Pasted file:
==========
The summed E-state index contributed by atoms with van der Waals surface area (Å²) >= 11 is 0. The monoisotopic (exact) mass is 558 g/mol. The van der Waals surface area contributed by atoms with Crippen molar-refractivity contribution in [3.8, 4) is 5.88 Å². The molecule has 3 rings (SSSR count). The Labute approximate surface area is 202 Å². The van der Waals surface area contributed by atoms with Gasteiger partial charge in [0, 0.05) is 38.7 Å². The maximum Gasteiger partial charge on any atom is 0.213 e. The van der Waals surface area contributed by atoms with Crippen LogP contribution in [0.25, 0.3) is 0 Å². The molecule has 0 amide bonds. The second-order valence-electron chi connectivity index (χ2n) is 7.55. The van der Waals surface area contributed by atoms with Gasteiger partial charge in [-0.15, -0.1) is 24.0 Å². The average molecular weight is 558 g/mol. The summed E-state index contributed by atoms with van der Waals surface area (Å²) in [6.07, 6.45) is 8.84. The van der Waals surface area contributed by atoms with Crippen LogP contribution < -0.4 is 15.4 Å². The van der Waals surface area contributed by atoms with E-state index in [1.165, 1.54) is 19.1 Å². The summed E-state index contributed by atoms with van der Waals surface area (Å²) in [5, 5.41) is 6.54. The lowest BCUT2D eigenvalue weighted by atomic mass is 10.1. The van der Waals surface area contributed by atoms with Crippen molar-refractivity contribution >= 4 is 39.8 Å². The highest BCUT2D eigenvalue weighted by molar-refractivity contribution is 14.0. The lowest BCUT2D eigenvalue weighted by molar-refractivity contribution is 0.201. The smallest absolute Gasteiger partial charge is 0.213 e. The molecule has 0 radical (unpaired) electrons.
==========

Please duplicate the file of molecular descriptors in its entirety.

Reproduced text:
The summed E-state index contributed by atoms with van der Waals surface area (Å²) >= 11 is 0. The monoisotopic (exact) mass is 558 g/mol. The van der Waals surface area contributed by atoms with Crippen molar-refractivity contribution in [3.8, 4) is 5.88 Å². The molecule has 3 rings (SSSR count). The Labute approximate surface area is 202 Å². The van der Waals surface area contributed by atoms with Gasteiger partial charge in [0, 0.05) is 38.7 Å². The maximum Gasteiger partial charge on any atom is 0.213 e. The van der Waals surface area contributed by atoms with Crippen LogP contribution in [0.25, 0.3) is 0 Å². The molecule has 0 amide bonds. The second-order valence-electron chi connectivity index (χ2n) is 7.55. The van der Waals surface area contributed by atoms with Gasteiger partial charge in [-0.15, -0.1) is 24.0 Å². The average molecular weight is 558 g/mol. The summed E-state index contributed by atoms with van der Waals surface area (Å²) in [6.07, 6.45) is 8.84. The van der Waals surface area contributed by atoms with Crippen LogP contribution < -0.4 is 15.4 Å². The van der Waals surface area contributed by atoms with E-state index in [1.165, 1.54) is 19.1 Å². The summed E-state index contributed by atoms with van der Waals surface area (Å²) in [5, 5.41) is 6.54. The lowest BCUT2D eigenvalue weighted by atomic mass is 10.1. The van der Waals surface area contributed by atoms with Crippen molar-refractivity contribution >= 4 is 39.8 Å². The highest BCUT2D eigenvalue weighted by molar-refractivity contribution is 14.0. The lowest BCUT2D eigenvalue weighted by molar-refractivity contribution is 0.201. The smallest absolute Gasteiger partial charge is 0.213 e. The molecule has 0 radical (unpaired) electrons.